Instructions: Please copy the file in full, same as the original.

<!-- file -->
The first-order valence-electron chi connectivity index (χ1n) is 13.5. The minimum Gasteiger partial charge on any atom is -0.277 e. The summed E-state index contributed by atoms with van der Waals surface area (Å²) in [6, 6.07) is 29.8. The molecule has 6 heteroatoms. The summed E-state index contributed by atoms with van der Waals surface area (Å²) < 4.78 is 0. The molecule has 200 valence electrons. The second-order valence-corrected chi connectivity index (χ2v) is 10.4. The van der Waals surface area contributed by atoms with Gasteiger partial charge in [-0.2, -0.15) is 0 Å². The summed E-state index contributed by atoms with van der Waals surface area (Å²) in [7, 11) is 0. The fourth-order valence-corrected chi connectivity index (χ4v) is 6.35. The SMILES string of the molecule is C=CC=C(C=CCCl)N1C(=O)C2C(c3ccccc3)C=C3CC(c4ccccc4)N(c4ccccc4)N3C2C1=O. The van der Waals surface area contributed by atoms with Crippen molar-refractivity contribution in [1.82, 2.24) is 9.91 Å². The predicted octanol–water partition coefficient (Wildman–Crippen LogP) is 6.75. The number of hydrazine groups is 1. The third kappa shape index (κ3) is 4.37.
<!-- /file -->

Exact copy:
The first-order valence-electron chi connectivity index (χ1n) is 13.5. The minimum Gasteiger partial charge on any atom is -0.277 e. The summed E-state index contributed by atoms with van der Waals surface area (Å²) in [6, 6.07) is 29.8. The molecule has 6 heteroatoms. The summed E-state index contributed by atoms with van der Waals surface area (Å²) < 4.78 is 0. The molecule has 200 valence electrons. The second-order valence-corrected chi connectivity index (χ2v) is 10.4. The van der Waals surface area contributed by atoms with Gasteiger partial charge in [-0.2, -0.15) is 0 Å². The summed E-state index contributed by atoms with van der Waals surface area (Å²) in [7, 11) is 0. The fourth-order valence-corrected chi connectivity index (χ4v) is 6.35. The SMILES string of the molecule is C=CC=C(C=CCCl)N1C(=O)C2C(c3ccccc3)C=C3CC(c4ccccc4)N(c4ccccc4)N3C2C1=O. The van der Waals surface area contributed by atoms with Crippen molar-refractivity contribution in [1.82, 2.24) is 9.91 Å². The predicted octanol–water partition coefficient (Wildman–Crippen LogP) is 6.75. The number of hydrazine groups is 1. The third kappa shape index (κ3) is 4.37.